The finding, by investigators at Wayne State University School of Medicine in Detroit, was published in the Aug. 30 issue of the American Chemical Society's journal Biochemistry.
In their laboratory study, Anuradha Goud and colleagues gathered more than 1,500 eggs from mouse ovarian ducts one to two hours or four to six hours after ovulation. Mouse eggs that arent fertilized within hours of ovulation begin to age rapidly. After about six hours, these eggs are less likely to be fertilized properly, leading to chromosomal abnormalities in the embryos.
To prevent this, the researchers exposed the eggs to varying concentrations of nitric oxide, a multipurpose signaling molecule that, among other things, helps keep arteries supple and helps men achieve erections. In the "older" eggs, the compound appeared to slow the hardening of the eggs outer shells, diminish the activity of ooplasmic microtubules (the structures that attach to chromosomes and guide them to different parts of a cell during division), increase the release of cortical granules (the molecules responsible for preventing egg fertilization by more than one sperm) and delay other signs of aging.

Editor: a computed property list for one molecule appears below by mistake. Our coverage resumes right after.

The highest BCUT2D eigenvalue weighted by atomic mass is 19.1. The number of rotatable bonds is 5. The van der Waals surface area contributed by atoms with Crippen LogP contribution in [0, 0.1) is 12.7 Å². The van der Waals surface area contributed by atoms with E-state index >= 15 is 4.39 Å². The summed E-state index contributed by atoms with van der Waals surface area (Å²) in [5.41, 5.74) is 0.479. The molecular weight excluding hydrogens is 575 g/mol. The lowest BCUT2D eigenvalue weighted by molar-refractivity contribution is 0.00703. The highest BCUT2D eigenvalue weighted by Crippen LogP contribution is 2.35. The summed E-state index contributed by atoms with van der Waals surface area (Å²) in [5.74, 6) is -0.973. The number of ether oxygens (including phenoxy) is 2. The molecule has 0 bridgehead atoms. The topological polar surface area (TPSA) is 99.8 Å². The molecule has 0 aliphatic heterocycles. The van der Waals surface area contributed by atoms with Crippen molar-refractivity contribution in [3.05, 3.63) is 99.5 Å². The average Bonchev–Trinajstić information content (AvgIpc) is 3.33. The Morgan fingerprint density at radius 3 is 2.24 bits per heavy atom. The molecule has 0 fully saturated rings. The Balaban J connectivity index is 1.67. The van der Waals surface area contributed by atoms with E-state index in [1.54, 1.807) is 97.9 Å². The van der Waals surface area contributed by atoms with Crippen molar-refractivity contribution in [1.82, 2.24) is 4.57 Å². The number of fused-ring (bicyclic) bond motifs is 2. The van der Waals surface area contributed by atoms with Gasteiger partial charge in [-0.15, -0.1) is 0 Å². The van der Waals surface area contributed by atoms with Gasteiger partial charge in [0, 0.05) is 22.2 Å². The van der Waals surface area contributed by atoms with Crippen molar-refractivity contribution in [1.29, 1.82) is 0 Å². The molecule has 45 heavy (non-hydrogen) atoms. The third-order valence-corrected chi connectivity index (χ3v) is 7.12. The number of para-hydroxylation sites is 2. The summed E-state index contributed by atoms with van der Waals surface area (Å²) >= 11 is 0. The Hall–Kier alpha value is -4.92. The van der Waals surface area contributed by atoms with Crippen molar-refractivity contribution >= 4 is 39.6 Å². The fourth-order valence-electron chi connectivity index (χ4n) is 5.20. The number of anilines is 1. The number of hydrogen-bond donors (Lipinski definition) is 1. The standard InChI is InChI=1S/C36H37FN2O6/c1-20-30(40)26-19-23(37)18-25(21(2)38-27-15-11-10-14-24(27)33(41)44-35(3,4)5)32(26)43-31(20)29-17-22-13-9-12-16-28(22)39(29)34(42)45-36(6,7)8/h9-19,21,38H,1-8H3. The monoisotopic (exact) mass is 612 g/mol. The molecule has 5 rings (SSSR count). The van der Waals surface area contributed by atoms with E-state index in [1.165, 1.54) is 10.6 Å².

In addition to possibly extending fertility in women, the results suggest that nitric oxide could help prevent chromosome errors during early embryonic development. These errors can lead to Down syndrome, spontaneous miscarriages and other problems associated with pregnancies later in life.
"Eggs from older women may be particularly sensitive to aging after they are released from the ovaries," said Husam Abu-Soud, Ph.D., a Wayne State University researcher an
Contact: Michael Bernstein
American Chemical Society